Poèmes pour la paix

Poèmes pour la paix - (2007)     

 Paul Éluard

for medium high voice and piano


i.   Bonjour - [ 2 pages, circa 50" ]

Toutes les femmes heureuses ont
Retrouvé leur mari - il revient du soleil
Tant il apporte de chaleur.
Il rit et dit bonjour tout doucement
Avant d'embrasser sa merveille.

ii.  Splendide ! - [ 1 page, circa 45" ]

Splendide, la poitrine cambrée légèrement,
Sainte ma femme, tu es à moi bien mieux qu'au temps
Où avec lui, et lui, et lui, et lui, et lui,
Je tenais un fusil, un bidon - notre vie !

iii. O ! mes amis ! - [ 1 page, circa 35" ]

Tous les camarades du monde,
O ! mes amis !
Ne valent pas à ma table ronde
Ma femme et mes enfants assis,
O ! mes amis !

iv.  Près de toi - [ 2 pages, circa 1' 40" ]

Après le combat dans la foule,
Tu t'endormais dans la foule.
Maintenant, tu n'auras qu'un souffle près de toi,
Et ta femme partageant ta couche
T'inquiétera bien plus que les mille autres bouches.

v.   Mon enfant
- [ 1 page, circa 40" ]

Mon enfant est capricieux -
Tous ces caprices sont faits.
J'ai un bel enfant coquet
Qui me fait rire et rire.

vi.  Travaille - [ 1 page, circa 1' 00" ]

Travail de mes dix doigts et travail de ma tête,
Travail de Dieu, travail de bête,
Ma vie et notre espoir de tous les jours,
La nourriture et notre amour.

vii.  Ma belle - [ 2 pages, circa 1' 00" ]

Ma belle, il nous faut voir fleurir
La rose blanche de ton lait.
Ma belle, il faut vite être mère,
Fais un enfant à mon image...

viii. Pour être heureux - [ 1 page, circa 55" ]

J'ai eu longtemps un visage inutile,
Mais maintenant
J'ai un visage pour être aimé,
J'ai un visage pour être heureux.

ix.  Une amoureuse - [ 2 pages, circa 50" ]

Il me faut une amoureuse,
Une vierge amoureuse,
Une vierge à la robe légère.

x.   Je rêve - [ 2 pages, circa 2' 00" ]

Je rêve de toutes les belles
Qui se promènent dans la nuit,
Très calmes,
Avec la lune qui voyage.

xi.  Mon jardin - [ 2 pages, circa 1' 25" ]

Toute la fleur des fruits éclaire mon jardin,
Les arbres de beauté et les arbres fruitiers.
Et je travaille et je suis seul dans mon jardin.
Et le soleil brûle en feu sombre sur mes mains.

[ Total duration - 17 pages, circa 11' 40" ]

Paul Éluard


Lyrical poet and a founder of Surrealism with Louis Aragon and André Breton among others, Paul Éluard (1895-1952) rejected later Surrealism and joined the French Communist Party in 1942 in part in response to the rise of National Socialism in Germany under the Nazis.  Many of his works reflect the major events of the century, such as the World Wars, the Resistance against the Nazis, and the political and social ideals of the 20th-century. Born into a lower-middle-class background in Saint-Denis, Paris, he was the son of a bookkeeper, whose wife helped out with the household bills by dressmaking.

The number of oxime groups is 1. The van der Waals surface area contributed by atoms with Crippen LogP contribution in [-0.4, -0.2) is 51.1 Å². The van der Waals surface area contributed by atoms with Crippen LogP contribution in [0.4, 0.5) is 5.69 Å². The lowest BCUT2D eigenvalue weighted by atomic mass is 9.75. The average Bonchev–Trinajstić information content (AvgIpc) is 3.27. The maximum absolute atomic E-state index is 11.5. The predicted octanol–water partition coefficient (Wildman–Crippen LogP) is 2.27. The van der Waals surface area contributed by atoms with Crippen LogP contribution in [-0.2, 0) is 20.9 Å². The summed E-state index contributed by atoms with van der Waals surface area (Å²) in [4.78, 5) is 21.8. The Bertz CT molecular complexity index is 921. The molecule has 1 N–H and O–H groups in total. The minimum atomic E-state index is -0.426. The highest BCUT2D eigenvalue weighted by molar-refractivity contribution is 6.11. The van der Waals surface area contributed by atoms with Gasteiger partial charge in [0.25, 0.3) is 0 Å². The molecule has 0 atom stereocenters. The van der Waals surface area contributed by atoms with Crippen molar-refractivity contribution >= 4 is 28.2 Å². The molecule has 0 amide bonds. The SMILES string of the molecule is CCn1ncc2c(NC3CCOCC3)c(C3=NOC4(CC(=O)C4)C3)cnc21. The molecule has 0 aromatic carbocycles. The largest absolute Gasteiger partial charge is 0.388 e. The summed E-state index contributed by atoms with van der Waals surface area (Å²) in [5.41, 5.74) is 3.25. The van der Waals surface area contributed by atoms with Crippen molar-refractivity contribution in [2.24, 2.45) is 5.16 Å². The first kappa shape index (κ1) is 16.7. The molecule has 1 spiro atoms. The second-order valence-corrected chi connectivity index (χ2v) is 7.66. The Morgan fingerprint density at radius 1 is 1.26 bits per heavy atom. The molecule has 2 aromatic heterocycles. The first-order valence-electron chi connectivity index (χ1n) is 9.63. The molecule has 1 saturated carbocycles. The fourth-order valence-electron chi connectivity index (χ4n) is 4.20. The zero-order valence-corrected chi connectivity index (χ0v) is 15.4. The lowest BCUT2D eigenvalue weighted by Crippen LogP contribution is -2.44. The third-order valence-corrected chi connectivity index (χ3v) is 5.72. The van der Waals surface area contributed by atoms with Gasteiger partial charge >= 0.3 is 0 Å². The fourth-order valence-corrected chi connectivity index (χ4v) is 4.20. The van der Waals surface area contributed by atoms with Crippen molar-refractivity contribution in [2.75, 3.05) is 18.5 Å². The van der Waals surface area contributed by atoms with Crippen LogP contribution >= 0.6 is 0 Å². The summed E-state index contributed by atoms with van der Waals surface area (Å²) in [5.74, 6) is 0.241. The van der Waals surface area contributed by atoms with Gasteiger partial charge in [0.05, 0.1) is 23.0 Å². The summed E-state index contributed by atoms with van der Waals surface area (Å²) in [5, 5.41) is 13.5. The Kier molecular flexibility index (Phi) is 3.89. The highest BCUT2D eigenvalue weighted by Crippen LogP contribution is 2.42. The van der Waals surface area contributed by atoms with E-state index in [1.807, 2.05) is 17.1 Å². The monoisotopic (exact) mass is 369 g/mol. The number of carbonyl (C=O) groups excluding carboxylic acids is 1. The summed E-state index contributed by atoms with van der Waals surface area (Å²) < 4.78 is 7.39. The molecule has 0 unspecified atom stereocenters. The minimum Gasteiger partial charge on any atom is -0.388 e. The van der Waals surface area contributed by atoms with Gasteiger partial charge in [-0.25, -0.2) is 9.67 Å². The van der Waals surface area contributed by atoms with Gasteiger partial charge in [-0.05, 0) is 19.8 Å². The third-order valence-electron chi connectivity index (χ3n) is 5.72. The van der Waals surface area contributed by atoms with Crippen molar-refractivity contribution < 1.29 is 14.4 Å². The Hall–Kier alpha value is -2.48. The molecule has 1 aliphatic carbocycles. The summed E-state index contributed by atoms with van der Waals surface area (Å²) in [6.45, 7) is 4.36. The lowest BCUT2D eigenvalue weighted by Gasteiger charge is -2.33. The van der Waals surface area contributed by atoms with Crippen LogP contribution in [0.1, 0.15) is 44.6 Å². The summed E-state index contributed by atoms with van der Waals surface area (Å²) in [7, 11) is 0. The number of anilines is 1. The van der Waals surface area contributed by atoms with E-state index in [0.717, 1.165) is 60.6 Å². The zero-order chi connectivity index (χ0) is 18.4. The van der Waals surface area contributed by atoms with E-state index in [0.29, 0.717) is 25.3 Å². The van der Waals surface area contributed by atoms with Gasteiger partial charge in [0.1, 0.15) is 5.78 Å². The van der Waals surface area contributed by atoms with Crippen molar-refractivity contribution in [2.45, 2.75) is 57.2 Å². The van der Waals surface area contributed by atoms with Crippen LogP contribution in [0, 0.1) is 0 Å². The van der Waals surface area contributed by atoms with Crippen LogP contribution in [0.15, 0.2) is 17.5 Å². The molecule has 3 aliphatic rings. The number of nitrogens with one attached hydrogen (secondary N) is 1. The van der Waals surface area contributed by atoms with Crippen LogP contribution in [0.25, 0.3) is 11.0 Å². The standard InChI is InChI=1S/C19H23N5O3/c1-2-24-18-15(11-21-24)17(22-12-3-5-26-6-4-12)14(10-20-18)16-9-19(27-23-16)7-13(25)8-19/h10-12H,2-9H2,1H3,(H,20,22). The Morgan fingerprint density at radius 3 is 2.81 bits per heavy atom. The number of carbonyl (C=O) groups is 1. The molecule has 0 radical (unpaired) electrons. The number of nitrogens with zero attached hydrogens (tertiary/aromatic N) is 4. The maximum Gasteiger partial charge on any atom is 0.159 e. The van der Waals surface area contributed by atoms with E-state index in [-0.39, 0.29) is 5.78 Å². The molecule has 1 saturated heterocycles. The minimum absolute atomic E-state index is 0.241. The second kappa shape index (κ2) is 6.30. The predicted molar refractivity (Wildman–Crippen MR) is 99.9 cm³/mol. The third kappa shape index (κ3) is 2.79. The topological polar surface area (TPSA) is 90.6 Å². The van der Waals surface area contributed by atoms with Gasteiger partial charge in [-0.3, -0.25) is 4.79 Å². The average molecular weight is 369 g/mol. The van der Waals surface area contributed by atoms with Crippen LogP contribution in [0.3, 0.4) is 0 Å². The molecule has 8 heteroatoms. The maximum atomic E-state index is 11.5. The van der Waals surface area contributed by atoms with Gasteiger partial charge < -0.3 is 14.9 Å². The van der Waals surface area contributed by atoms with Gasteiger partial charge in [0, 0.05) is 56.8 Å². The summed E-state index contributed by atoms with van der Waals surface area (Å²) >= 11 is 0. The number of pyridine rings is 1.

Éluard became interested in poetry in a Swiss sanatorium, where he was sent at the age of 16 for treatment of tuberculosis. When he returned to France, he joined the army and was badly injured by gas. His first noteworthy volume of poetry appeared in 1917.

Éluard was briefly involved with the Dada Movement.  Like Tristan Tzara, André Breton, Aragon and other intellectuals, Éluard had emerged from the war disgusted and rejected commonly accepted laws and morality, offering instead radical nihilism. Appearing in 1921was his statement in verse of surrealist theories, Les Nécessités de la Vie et la  Conséquence des Rêves. His reputation as a poet was established with the publication of Capitale de la Douleur comprising many of the poems written between 1921 and 1926. In 1924 Éluard disappeared, with rumors of his death widely circulated and accepted as true. Seven months later he reappeared and explained that he had been on a journey from Marseilles to Tahiti, Indonesia, and Ceylon - a journey connected to his wife Gala leaving him for the surrealist artist Salvador Dali.


 Éluard was a central member of the surrealist group from 1924 to 1938. Of it he said his work was to be "au service de la Révolution." But in the late 1930s Éluard abandoned Surrealistic experimentations as a result of his concern over the Spanish Civil War and political problems. During WW II he served in the French army and in the Communist Resistance, publishing poems under such pseudonyms as Jean du Hault and Maurice Hervent. To avoid the Gestapo Éluard and his second wife constantly changed addresses. Éluard's most famous poem during these years, 'Liberté' (1942), was circulated throughout France.